His CV reads like a caricature. Prep school, public school, army, Cambridge, investment banking, Conservative MP, government whip, cabinet minister. Andrew Mitchell has passed through many of the institutions of the Tory establishment. One of the several merits of this highly engaging memoir is the light it shines, often entertainingly and sometimes shockingly, on how ghastly that establishment can be.

His prep school, which would later be attended by one Boris Johnson, was run by a casually sadistic headteacher with a “paedophile disposition”. On one occasion, this brutal tyrant sends for the collection of canes that he keeps in his study and proceeds to beat the entire school. Only Mitchell escapes because he is absent on an errand when the mass thrashing starts and then hides in a lavatory. The headteacher subsequently brags that the exercise has done wonders for his golf handicap. Mitchell says he doesn’t think the cruelty of his early schooldays did him any long-term damage, but tells us that his wife, a doctor, disagrees.

His father, also a Tory MP, was in the wine trade. During school holidays, he would work at El Vino, an establishment in Fleet Street near the Royal Courts of Justice, which refused to serve women at the bar. “Sexism dressed up as old-world courtesy.” When the Equal Opportunities Commission took El Vino to court it was difficult to find a judge to try the case who was not a customer. At Rugby school, he captains the third XV, “a bunch of thugs” who unleash so much violence during one match that no fewer than five members of the opposing team have to be carried off the pitch injured.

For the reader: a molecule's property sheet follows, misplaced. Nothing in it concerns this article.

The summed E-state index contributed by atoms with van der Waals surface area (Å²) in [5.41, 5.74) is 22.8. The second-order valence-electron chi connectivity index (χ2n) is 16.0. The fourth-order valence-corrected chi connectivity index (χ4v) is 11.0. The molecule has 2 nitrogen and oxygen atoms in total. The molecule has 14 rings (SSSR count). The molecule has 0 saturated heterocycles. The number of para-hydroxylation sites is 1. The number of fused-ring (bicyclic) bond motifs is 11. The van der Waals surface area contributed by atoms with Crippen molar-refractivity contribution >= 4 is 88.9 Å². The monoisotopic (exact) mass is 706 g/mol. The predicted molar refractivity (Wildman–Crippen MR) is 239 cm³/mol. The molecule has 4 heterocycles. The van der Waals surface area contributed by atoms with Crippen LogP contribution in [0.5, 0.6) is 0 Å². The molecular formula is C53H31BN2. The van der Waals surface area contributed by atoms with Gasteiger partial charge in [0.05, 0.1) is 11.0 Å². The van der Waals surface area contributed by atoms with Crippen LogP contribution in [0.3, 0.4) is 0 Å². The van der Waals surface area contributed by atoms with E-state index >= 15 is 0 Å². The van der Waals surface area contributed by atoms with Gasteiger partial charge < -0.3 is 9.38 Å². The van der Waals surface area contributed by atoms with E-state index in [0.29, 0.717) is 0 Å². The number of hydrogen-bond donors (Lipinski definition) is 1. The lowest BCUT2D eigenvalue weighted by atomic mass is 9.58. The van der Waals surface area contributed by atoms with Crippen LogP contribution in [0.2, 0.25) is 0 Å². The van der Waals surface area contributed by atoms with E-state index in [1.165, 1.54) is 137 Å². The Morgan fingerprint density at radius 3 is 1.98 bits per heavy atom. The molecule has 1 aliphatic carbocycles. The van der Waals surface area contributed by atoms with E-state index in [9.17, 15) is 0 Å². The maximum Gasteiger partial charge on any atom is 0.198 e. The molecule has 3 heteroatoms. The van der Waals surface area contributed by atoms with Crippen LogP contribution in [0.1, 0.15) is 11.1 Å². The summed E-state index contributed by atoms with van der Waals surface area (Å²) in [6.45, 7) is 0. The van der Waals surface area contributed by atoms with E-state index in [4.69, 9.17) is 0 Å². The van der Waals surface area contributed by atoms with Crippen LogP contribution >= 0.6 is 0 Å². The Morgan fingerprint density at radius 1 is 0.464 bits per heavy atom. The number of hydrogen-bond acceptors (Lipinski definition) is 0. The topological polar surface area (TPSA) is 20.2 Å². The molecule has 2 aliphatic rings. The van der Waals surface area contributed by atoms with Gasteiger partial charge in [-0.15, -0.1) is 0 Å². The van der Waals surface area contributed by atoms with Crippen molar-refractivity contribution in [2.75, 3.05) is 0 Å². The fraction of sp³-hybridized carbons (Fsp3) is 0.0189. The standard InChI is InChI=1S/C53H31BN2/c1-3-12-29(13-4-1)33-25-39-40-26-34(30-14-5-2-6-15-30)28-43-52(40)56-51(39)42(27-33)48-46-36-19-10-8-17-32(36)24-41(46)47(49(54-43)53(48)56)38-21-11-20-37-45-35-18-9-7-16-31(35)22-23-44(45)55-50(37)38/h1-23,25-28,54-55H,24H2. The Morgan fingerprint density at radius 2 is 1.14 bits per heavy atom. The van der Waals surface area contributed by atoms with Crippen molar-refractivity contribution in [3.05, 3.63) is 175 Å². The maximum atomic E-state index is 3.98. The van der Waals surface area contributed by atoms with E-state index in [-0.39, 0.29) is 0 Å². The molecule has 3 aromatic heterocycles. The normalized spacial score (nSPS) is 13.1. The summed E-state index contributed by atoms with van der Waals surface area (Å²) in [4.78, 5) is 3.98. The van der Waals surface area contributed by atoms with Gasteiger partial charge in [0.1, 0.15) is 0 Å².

We are most definitely not in a woke era when he becomes president of the Cambridge Union and stages a “celebrity funny debate”, which provokes riotous protests and now makes him cringe, on the motion “a woman’s place is in the harem”. The Commons he joined as an MP in 1987 was not diverse. “The club-like atmosphere was epitomised by the smoking room, where groups of male Tory and Labour MPs would pass the evening drinking and smoking and voting as required.”

John Major puts him in the whips’ office and there’s an engrossing chapter about the darker arts deployed by parliamentary business managers to bribe and bully MPs to vote the way the government wants them to. “A whip is not moral or immoral but amoral. If the government decides to proceed with the slaughter of the first-borns bill, it is the whips’ job to secure the necessary votes by explaining that there are too many first borns around, fettering the chances of the second- and third-born children. So the public good is clearly served by their removal.” Sometimes, the intimidation of backbenchers took physical form. The burliest of Major’s whips was capable of lifting a potential rebel off his feet by his tie and lapels. More often, they got their way using the promise of promotion or the lure of an honour.

The best of his time in government was as international development secretary during David Cameron’s premiership. The “compassionate conservatism” that Cameron promised before he got to power was not much evident in a domestic programme characterised by austerity. Mitchell has the distinction of making it more manifest in the global arena and writes about development with authentic passion and evident expertise. The Tories committed themselves to the UN target to spend 0.7% of gross national income on international aid and he focused the department’s work on improving the life chances of the world’s most vulnerable by tackling disease and hunger and addressing reproductive health and education, especially schooling for girls. I think he is correct to contend that Britain, building on work begun by New Labour, earned a reputation as a superpower of soft power. At a time when bashing civil servants is a lazy habit among many Tory politicians, it is refreshing to find him praising them. He arrived at the department wary of the officials and in possession of an ink pad and “BOLLOCKS” stamp to be used when confronted by bureaucratic obfuscation and obstruction. He never felt the need to wield it. The “civil servants were generally so clever and knowledgable that they’d have been more likely to use it on me than the reverse”.